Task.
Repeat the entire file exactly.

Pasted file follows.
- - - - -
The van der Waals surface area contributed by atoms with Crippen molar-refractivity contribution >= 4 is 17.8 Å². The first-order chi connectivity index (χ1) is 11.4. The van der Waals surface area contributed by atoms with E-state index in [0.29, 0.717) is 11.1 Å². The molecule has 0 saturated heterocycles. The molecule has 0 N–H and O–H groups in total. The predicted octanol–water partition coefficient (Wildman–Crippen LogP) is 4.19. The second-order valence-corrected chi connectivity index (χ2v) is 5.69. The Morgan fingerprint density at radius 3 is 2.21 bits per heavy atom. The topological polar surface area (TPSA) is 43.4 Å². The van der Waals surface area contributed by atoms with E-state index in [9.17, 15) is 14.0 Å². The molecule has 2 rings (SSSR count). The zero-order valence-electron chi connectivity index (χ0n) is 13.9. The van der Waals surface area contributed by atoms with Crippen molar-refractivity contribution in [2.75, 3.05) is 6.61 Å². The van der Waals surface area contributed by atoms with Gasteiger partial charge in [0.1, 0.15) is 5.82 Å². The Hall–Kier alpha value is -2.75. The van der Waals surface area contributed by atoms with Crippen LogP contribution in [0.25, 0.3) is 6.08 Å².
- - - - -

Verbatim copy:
The van der Waals surface area contributed by atoms with Crippen molar-refractivity contribution >= 4 is 17.8 Å². The first-order chi connectivity index (χ1) is 11.4. The van der Waals surface area contributed by atoms with E-state index in [0.29, 0.717) is 11.1 Å². The molecule has 0 saturated heterocycles. The molecule has 0 N–H and O–H groups in total. The predicted octanol–water partition coefficient (Wildman–Crippen LogP) is 4.19. The second-order valence-corrected chi connectivity index (χ2v) is 5.69. The Morgan fingerprint density at radius 3 is 2.21 bits per heavy atom. The topological polar surface area (TPSA) is 43.4 Å². The van der Waals surface area contributed by atoms with E-state index in [9.17, 15) is 14.0 Å². The molecule has 2 rings (SSSR count). The zero-order valence-electron chi connectivity index (χ0n) is 13.9. The van der Waals surface area contributed by atoms with Crippen molar-refractivity contribution in [2.75, 3.05) is 6.61 Å². The van der Waals surface area contributed by atoms with Gasteiger partial charge in [0.1, 0.15) is 5.82 Å². The Hall–Kier alpha value is -2.75. The van der Waals surface area contributed by atoms with Crippen LogP contribution in [0.25, 0.3) is 6.08 Å².